As an example, Aldrin mentions that the Swedish school system sees it as important that all children have the right to participate in swimming instruction, yet tends to forget that there are groups that for various reasons cannot participate on equal terms.
‘It's a good intention, but it excludes certain groups, such as Muslim women, a group that faces a lot of friction anyway. When a group is excluded in this way, there is a risk that they become radicalised, and that’s dangerous.’
Victor Aldrin is not afraid to vent his opinions in the public debate or break the silence in stigmatised domains. In fact, he sees it as his duty.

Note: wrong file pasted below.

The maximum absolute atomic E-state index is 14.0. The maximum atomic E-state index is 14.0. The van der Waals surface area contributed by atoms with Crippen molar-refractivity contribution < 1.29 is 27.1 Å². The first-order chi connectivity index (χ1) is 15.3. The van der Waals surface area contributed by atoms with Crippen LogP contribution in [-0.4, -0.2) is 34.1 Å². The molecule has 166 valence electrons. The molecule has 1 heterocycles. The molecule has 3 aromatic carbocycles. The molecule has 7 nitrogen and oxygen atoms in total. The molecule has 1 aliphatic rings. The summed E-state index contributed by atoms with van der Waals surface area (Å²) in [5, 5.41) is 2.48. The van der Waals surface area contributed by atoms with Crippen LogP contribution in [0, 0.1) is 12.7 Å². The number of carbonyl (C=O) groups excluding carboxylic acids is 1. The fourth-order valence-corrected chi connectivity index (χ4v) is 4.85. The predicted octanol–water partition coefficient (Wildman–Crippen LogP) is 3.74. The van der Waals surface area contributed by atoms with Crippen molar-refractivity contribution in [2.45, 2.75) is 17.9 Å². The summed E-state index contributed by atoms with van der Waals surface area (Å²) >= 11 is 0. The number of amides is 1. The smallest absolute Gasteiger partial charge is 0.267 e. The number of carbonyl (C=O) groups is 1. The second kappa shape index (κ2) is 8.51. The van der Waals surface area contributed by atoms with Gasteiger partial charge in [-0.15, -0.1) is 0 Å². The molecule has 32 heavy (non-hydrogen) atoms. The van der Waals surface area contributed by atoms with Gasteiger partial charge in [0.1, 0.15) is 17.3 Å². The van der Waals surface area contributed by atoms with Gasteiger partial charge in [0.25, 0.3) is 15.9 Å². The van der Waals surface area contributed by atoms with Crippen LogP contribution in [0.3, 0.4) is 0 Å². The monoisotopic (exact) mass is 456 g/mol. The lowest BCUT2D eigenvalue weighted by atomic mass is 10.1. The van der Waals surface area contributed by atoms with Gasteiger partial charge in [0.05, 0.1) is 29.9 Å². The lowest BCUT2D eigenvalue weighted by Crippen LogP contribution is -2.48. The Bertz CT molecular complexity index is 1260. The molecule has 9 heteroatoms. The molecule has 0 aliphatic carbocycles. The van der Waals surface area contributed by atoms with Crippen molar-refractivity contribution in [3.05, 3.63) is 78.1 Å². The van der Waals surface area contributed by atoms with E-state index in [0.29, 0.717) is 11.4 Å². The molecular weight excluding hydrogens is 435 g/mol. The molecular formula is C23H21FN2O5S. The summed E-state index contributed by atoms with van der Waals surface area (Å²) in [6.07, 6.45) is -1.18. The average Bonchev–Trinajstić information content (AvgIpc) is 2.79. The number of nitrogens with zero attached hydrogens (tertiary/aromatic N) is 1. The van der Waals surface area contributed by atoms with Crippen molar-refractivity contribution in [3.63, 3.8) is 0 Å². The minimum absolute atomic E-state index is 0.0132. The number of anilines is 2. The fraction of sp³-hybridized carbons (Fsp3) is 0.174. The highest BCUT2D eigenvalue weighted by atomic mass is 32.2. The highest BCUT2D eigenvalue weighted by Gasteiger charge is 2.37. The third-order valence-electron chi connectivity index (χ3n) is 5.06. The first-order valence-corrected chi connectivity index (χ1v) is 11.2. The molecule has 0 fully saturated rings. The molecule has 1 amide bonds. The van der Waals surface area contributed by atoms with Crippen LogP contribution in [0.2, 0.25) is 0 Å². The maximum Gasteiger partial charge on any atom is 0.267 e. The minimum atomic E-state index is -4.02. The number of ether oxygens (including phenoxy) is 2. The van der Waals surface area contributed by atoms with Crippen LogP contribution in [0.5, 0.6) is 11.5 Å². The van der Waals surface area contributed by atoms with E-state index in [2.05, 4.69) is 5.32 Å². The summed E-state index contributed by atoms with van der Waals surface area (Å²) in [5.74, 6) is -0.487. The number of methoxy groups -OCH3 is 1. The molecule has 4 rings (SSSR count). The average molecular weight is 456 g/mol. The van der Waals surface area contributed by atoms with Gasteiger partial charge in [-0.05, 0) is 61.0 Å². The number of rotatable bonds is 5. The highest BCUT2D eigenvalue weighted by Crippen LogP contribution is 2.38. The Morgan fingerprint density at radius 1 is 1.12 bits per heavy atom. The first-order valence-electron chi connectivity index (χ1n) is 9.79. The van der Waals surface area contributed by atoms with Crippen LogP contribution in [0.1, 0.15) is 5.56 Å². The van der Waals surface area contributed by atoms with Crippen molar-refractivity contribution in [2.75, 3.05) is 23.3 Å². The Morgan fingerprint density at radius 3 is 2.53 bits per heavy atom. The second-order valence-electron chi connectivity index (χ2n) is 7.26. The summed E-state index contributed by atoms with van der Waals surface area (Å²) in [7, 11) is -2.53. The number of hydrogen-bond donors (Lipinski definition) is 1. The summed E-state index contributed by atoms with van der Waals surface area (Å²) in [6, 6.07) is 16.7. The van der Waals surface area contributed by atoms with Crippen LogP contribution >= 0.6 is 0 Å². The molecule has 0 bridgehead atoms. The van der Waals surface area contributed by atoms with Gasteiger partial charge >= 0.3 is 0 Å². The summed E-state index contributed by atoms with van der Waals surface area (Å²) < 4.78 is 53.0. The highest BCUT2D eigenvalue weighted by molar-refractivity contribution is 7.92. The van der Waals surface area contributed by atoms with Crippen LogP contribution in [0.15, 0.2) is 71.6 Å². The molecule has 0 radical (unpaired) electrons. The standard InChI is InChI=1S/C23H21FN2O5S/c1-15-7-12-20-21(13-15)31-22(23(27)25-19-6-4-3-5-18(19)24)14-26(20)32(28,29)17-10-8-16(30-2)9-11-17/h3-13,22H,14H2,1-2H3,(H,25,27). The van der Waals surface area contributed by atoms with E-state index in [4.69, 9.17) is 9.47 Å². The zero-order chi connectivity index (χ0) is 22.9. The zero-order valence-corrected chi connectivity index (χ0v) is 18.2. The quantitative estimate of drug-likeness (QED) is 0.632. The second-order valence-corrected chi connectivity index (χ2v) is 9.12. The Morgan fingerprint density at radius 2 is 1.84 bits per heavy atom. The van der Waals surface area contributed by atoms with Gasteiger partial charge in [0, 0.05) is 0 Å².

‘The way I see my job as a researcher, I should give something back to society. I’m paid by the taxpayers, which means I should give something back to them. Besides, I really enjoy taking about various religious issues in society,’ he says.
One example of this is that he commented in the media on the pope’s visit to Sweden in autumn 2016.
‘The pope has a bit of a rock star status. It’s similar to how Germans love the Swedish royal family because they do not have their own. We understand the pope as a phenomenon, but most of us don’t understand the deeper religious meaning [as a sacred symbol of practicing Catholics].’